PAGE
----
As I walked across the road to the hospital entrance it was now 7 days since the first symptoms had shown themselves and who knows how long since the infection first took hold. Unusually for me I had not just done as the GP said but had insisted on greater help. I wasn't shuffling but my pace had slowed from it's normal speed. There was the normal groups of people in and around the doors and foyer but I didn't take in their details, I was just trying to carve a course around and through the slow but ever moving obstacles that they presented. I followed the basic instruction the GP had given me to find the Acute Assessment Unit, which was basic and fairly straight forward, until I found the door. This was not an Intensive Care unit but another area with side wards, away from A+E, in which certain medical conditions would have restricted access.
Pushing through the swing doors I saw a large desk on the right, it looked big, like an old police station counter. I retrieved the letter from my pocket and approached the lady standing behind the desk. I identified myself and she confirmed that they were expecting me and indicating that I need to go further along the ward to another desk. I looked down the corridor and my mind registered another desk that seemed a long way off, nodding in understanding I gently pushed away from the desk like an oarsman launching from a mooring and made my way forward. At the second desk they acknowledged me, took my letter and told me to sit on the end bed, indicating the eight bed side ward behind me. The ward was empty of patients but I taking this at it's basic meaning I made my way to the far bed in the room and just sat on the edge facing the window, not really taking anything in.
A young doctor appeared and started to question me and I related the tail of the first symptoms and the headache. He said something and I waited as he disappeared back up the ward to re appear a few minutes later with a senior. Again we went through the questions and symptoms, and again they both left but this time I overheard a part sentence. No one had made any mention of Swine Flu until I had told them, not in the phone calls or the letter. They returned after a few minutes wearing protective facial masks. And at that point I recognised the junior doctor, it was 'Lewis Hamilton in a face mask'. Whether I was stunned by this revelation or, more likely my brain succumbing to the infection, I wasn't really taking in the detail of what was being said but just the general message. They were going to have to perform some tests, requiring Lumber punctures.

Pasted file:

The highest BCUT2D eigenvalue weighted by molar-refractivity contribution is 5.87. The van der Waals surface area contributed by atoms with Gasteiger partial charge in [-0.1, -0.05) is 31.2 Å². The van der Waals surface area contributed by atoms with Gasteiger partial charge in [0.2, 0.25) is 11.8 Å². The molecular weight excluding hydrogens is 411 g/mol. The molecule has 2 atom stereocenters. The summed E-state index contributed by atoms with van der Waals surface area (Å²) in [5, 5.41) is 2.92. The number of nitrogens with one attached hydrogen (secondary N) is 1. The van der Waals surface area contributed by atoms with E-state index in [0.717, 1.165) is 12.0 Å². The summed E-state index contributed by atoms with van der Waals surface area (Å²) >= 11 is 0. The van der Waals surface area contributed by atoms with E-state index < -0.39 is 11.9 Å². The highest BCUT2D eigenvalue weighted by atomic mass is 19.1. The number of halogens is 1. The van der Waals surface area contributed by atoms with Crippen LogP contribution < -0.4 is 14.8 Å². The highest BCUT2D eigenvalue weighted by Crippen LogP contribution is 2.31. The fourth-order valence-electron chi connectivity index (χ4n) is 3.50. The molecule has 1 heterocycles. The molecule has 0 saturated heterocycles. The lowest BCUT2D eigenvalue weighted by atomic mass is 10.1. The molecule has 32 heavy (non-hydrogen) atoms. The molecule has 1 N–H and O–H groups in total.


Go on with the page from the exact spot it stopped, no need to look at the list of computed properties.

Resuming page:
|Lumbar spinal kit|
I was laying on the bed, the top half of my torso naked, with no recollection of undressing or laying down on my side. 'Lewis' began wiping my back with an extremely cold wet liquid. I recall asking if it was the orange stuff one see's on medical programs, he corrected the colour and told me it's name. A few minutes later the senior came round the bed to face me, and got me to adopt a semi foetal position as aesthetic was injected. Something was happening behind me as the senior told 'lewis' not to worry as the Lignocaine takes a little time to work. I felt the senior place his hand at the base of my skull and neck with a gentle but firm pressure, his other hand reached into the crook of my knees. And then it started. I felt something touch my back which, in my mind, rapidly turned into a ¼ inch square steel pastry cutter being forced through the skin and spine. It hurt, it hurt like hell, but the over-riding thought going through my mind was "don't move, don't move!". There was a brief discussion between the two doctors and then knowing they had to do it again. I felt the hands behind my head and knees again and then the pastry cutter was inserted in a new position. Again and again and again, each time needing a fresh location in the spine, until they seemed satisfied. Yet without me knowing, they had failed to achieve their aim, they had not got the fluid, or sufficient quantities, that they needed.